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DNA Evidence Is No Panacea for Solving Crimes: Huge Backlogs, Inept Testing and Corruption Stand in the Way

Laws expanding DNA collection from people accused of crimes are passing in states across the country. But it doesn't mean that justice will be done.
 
 
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In late summer 2003, 22-year-old Katie Sepich, a business student at New Mexico State University, was savagely raped, strangled, her body set on fire and then abandoned in a city dump site.

Katie's grief-stricken parents, Jayann and David Sepich, devoted themselves to seeking justice for their daughter. In September 2003, they published a heartrending plea in the NMSU newspaper, asking students and members of the community to come forward with any possible information that might lead police to her killer.

"The events that night have created a black hole in the souls and hearts of our family and those who knew and loved Katie," they wrote. "… Now is the time to come forward and help us keep this person(s) from hurting anyone else."

Some of you may possess information that could be useful to help us obtain closure so we can move on with our lives. Please help us! It is important that you think about what you were doing and what you experienced from the afternoon of Aug. 30 to the afternoon hours of Aug. 31. Did you experience anything that made you feel uncomfortable about a friend or a loved one?

While there was no immediate suspect in the case, investigators were able to take a DNA sample from skin and blood of Katie's attacker found under her fingernails. The sample was sent to the Federal Bureau of Investigation's national DNA database, where it would be matched against DNA profiles of criminals across the country.

"They are arresting people every day, so soon we'll know who killed Katie," Jayann Sepich said at the time. But when she and her husband realized that most states did not require DNA samples from all people arrested for felonies, the Sepichs were outraged.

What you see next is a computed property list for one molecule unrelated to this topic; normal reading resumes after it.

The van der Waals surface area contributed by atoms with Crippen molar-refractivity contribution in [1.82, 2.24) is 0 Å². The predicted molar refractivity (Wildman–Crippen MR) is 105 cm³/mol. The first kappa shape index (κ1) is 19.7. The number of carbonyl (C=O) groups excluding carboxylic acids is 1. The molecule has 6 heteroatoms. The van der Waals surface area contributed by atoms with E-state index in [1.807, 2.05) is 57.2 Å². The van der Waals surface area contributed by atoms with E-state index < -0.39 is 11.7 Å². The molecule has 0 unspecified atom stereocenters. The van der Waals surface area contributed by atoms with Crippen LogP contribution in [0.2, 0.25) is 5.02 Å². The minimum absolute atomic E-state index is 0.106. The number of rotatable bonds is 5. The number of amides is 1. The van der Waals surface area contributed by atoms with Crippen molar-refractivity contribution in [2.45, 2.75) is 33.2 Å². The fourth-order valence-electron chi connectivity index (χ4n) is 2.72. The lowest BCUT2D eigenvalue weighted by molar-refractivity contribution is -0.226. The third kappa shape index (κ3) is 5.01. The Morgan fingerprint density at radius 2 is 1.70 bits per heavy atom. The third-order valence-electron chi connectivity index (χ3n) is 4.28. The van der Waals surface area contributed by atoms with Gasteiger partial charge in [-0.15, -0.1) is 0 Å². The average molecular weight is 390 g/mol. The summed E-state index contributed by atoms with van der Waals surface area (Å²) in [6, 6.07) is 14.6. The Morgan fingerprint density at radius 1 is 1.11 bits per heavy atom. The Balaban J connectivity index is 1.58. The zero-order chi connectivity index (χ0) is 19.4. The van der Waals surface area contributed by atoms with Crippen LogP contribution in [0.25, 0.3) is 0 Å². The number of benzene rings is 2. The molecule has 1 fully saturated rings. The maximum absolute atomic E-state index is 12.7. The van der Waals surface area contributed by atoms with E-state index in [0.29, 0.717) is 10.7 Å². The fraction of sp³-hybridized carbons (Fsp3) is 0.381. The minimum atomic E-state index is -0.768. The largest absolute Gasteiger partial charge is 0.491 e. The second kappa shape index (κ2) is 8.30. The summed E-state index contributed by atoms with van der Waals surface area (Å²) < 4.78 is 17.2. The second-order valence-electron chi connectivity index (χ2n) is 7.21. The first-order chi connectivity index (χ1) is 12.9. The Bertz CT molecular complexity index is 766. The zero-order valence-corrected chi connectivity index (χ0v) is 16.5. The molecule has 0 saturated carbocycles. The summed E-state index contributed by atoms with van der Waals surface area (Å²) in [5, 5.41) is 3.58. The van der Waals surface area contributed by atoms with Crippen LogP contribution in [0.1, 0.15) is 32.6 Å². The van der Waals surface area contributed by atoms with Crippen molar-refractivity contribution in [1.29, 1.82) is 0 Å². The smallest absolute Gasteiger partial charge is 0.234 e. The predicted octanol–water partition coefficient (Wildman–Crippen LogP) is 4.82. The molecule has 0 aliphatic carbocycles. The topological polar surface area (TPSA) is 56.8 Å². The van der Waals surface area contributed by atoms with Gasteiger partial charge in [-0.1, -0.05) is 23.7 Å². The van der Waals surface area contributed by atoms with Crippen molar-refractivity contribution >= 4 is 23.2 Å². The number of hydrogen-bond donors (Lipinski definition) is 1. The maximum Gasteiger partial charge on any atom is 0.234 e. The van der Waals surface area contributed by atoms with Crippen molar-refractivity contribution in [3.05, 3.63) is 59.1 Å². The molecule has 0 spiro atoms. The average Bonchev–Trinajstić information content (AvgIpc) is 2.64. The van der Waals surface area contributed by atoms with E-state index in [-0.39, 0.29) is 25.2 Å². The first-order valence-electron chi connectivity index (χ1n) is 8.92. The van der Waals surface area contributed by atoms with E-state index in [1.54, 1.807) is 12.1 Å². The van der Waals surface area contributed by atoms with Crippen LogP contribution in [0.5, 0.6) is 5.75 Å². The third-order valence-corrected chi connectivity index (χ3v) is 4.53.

They launched a mission to pressure states across the country to pass legislation that would force law enforcement to collect DNA samples from anyone arrested for a violent felony such as homicide, rape, kidnapping, carjacking or assault.

They named it "Katie's Law."

Fortunately, for the Sepichs, DNA eventually led detectives to find the man who raped and killed their daughter. Gabriel Avilla, 27, confessed to the crime in 2006. His arrest was upheld as a perfect argument for expanding existing DNA databases in states across the country.

In 2008, the Sepichs founded the nonprofit DNA Saves, whose mission is to "educate policy makers and the public about the value of forensic DNA."

"Had a DNA sample been taken from Katie's murderer ... upon arrest for an unrelated crime, the Sepichs would have discovered who killed their daughter only three months after her death," the Web site says. "Instead, Avilla remained free to victimize more unsuspecting daughters, while the Sepichs waited for answers.

"DNA Saves is committed to working with every state to pass laws allowing DNA to be taken upon arrest and to provide meaningful funding for DNA programs."

The Sepichs have attracted much publicity and support  -- People magazine recently did a profile on their efforts to pass versions of "Katie's Law" across the country -- and it's not hard to see why. DNA technology has not only revolutionized forensics; post-conviction DNA testing has also led to the exoneration of 240 wrongfully convicted people, including prisoners on death row.

Thanks to such results, along with classic tough-on-crime politics, DNA databases have exploded.

Today, every state, as well as the federal government, requires DNA testing of anyone who has been convicted of a felony. Soon, this will also include people who are arrested -- i.e., merely suspected of -- committing a felony. Some 21 states require testing of anyone arrested for a federal crime.